“Workplace complexity dwells in set(s) of options about what is possible rather than a set of options about what is probable.” – Simple Habits for Complex Times.
Sitting with a senior management team, we talked about how to understand and prepare the company to work through workplace complexity and Change; one of the managers said, “I think I know what the options are. I cannot understand how to decipher the opportunities that seem so ambiguous and numerous. Customers and staff are faced with multiple opportunities, and the practices that worked in the past are no longer useful.” Heads nodded, and they looked at me. I sat down, shaking my head, and said, “I don’t know, and we need to discuss this.” We then went through the BOSCOEEL team coaching process. It helped to reframe the complex leadership from creating self-efficacy through achieving goals to developing leadership and team efficacy through learning within a process.
Workplace Complexity through opportunities for change
While reading through Talent Quarterly, the article “Change is here. Now what?” Dave Ulrich shares a helpful idea for understanding Change and complexity within a VUCA (volatile, uncertain, complex, ambiguous) challenge. The article states a needed evolution of VUCA to DRET (discovery, risk, ecosystem, transparency).
Volatility to Discovery
- Change requires discovery, which comes from reinventing, seeking a share of opportunity, and managing continual change expectations.
Uncertainty to Risk
- The inability to predict the future comes with a requirement to understand and manage risk. Managing risk includes increasing predictability, reducing variability, and creating control mechanisms.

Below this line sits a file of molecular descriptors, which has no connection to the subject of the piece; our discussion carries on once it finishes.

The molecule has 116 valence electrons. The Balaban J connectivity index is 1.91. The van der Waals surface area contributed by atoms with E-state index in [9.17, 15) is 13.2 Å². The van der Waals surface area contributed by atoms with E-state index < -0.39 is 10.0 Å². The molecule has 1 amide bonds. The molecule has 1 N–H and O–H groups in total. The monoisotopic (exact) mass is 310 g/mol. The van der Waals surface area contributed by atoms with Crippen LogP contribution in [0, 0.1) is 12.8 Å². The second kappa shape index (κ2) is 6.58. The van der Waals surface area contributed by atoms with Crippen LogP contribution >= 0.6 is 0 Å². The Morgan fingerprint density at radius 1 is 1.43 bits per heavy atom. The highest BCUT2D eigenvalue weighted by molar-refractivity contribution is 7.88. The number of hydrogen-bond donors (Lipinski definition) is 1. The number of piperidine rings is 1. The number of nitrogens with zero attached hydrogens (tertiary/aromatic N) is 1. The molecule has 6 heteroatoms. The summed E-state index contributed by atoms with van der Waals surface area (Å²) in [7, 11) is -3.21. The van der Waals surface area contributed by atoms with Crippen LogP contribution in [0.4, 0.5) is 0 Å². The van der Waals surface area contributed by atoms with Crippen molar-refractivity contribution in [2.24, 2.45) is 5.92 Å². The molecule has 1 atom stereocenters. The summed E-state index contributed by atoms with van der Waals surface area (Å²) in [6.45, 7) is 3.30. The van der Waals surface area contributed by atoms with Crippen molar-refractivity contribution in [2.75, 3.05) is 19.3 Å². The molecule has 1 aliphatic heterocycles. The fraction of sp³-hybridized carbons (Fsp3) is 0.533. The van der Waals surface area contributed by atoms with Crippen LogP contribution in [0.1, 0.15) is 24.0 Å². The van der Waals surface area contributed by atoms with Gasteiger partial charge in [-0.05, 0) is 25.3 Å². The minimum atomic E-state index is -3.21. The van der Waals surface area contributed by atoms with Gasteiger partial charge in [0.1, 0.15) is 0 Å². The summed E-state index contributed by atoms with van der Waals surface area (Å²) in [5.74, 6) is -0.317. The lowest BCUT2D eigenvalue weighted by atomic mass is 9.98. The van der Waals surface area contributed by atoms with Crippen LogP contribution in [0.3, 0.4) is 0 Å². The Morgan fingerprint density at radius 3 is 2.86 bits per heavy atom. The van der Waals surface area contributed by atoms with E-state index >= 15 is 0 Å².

Complexity to Ecosystem
- Complexity is about confusing multiple streams of activity. Anticipating it means shifting to an ecosystem logic that focuses on partnership, differentiated teams, paradox navigation, and networks.
Ambiguity to Transparency
- Reality isn’t played out in public forums where access to information becomes ever more present. Because of this, we must sense structured and unstructured data to find trends.
Within the DRET structure, the complexity of Change is still present. I like a slight reframe to opportunities, risk, and using an ecosystem concept to determine what is working to amplify and not work to dampen.
I returned to the senior management team and shared the VUCA to DRET idea, and they showed interest. Walking through the concepts:
- We identified and searched (using interviews and customer feedback) what opportunities were present for the organization.
- From the opportunities, we estimated the risk-reward for each one. We spent most of our time discovering that the organization is OK with risk and has a strong history of taking risks. This helped us create some safe-to-fail experiments to understand our risk projections better or may not make sense.
- While testing the risks, we monitored what was happening in the marketplace and the feedback the organization received from customers through observation and daily feedback. This ecosystem feedback began to change or morph the opportunities and change the risk thinking. This morphing was exciting for the team because they could listen and determine what was working and not working in a shorter feedback time.
- Knowing that much of our data came from a structured method, we decided the unstructured data would come from a short conversation called “temperature reads.” In informal discussions, the management team directly brought up the changes and asked what the employees thought and for customer feedback. In the weekly senior management meetings, they discussed the responses and continued to mix the structure and unstructured data to understand changes.
The process above isn’t easy or precise; that is the point. However, workplace complexity is here to stay. Your reaction will cause the company, team, or person to break and not recover, develop antifragility, bend, and come back stronger and wiser.